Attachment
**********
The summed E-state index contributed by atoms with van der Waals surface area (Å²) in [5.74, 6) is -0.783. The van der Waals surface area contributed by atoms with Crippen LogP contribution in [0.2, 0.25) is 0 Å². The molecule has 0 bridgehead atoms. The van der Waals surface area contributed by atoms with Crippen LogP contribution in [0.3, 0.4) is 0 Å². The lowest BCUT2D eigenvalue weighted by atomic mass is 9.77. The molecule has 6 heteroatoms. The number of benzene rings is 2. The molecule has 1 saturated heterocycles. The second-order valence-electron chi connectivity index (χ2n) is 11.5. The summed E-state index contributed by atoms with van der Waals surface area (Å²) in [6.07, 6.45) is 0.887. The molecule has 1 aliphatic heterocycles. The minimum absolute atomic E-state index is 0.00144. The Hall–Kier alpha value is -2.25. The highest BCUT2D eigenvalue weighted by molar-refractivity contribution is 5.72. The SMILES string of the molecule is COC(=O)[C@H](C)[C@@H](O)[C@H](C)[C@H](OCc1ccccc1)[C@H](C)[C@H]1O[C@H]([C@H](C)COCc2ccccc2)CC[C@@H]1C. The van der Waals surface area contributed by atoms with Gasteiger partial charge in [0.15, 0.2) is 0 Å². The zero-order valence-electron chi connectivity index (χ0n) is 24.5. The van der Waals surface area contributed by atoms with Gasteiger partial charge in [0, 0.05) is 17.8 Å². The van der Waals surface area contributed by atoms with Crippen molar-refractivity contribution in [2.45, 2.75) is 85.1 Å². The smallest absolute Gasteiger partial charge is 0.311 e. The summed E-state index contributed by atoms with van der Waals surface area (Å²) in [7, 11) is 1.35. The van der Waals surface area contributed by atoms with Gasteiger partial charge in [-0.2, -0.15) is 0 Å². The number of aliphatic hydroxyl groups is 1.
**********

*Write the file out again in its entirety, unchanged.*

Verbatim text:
The summed E-state index contributed by atoms with van der Waals surface area (Å²) in [5.74, 6) is -0.783. The van der Waals surface area contributed by atoms with Crippen LogP contribution in [0.2, 0.25) is 0 Å². The molecule has 0 bridgehead atoms. The van der Waals surface area contributed by atoms with Crippen LogP contribution in [0.3, 0.4) is 0 Å². The lowest BCUT2D eigenvalue weighted by atomic mass is 9.77. The molecule has 6 heteroatoms. The number of benzene rings is 2. The molecule has 1 saturated heterocycles. The second-order valence-electron chi connectivity index (χ2n) is 11.5. The summed E-state index contributed by atoms with van der Waals surface area (Å²) in [6.07, 6.45) is 0.887. The molecule has 1 aliphatic heterocycles. The minimum absolute atomic E-state index is 0.00144. The Hall–Kier alpha value is -2.25. The highest BCUT2D eigenvalue weighted by molar-refractivity contribution is 5.72. The SMILES string of the molecule is COC(=O)[C@H](C)[C@@H](O)[C@H](C)[C@H](OCc1ccccc1)[C@H](C)[C@H]1O[C@H]([C@H](C)COCc2ccccc2)CC[C@@H]1C. The van der Waals surface area contributed by atoms with Gasteiger partial charge in [0.15, 0.2) is 0 Å². The zero-order valence-electron chi connectivity index (χ0n) is 24.5. The van der Waals surface area contributed by atoms with Gasteiger partial charge in [0, 0.05) is 17.8 Å². The van der Waals surface area contributed by atoms with Crippen molar-refractivity contribution in [2.45, 2.75) is 85.1 Å². The smallest absolute Gasteiger partial charge is 0.311 e. The summed E-state index contributed by atoms with van der Waals surface area (Å²) in [7, 11) is 1.35. The van der Waals surface area contributed by atoms with Gasteiger partial charge in [-0.2, -0.15) is 0 Å². The number of aliphatic hydroxyl groups is 1.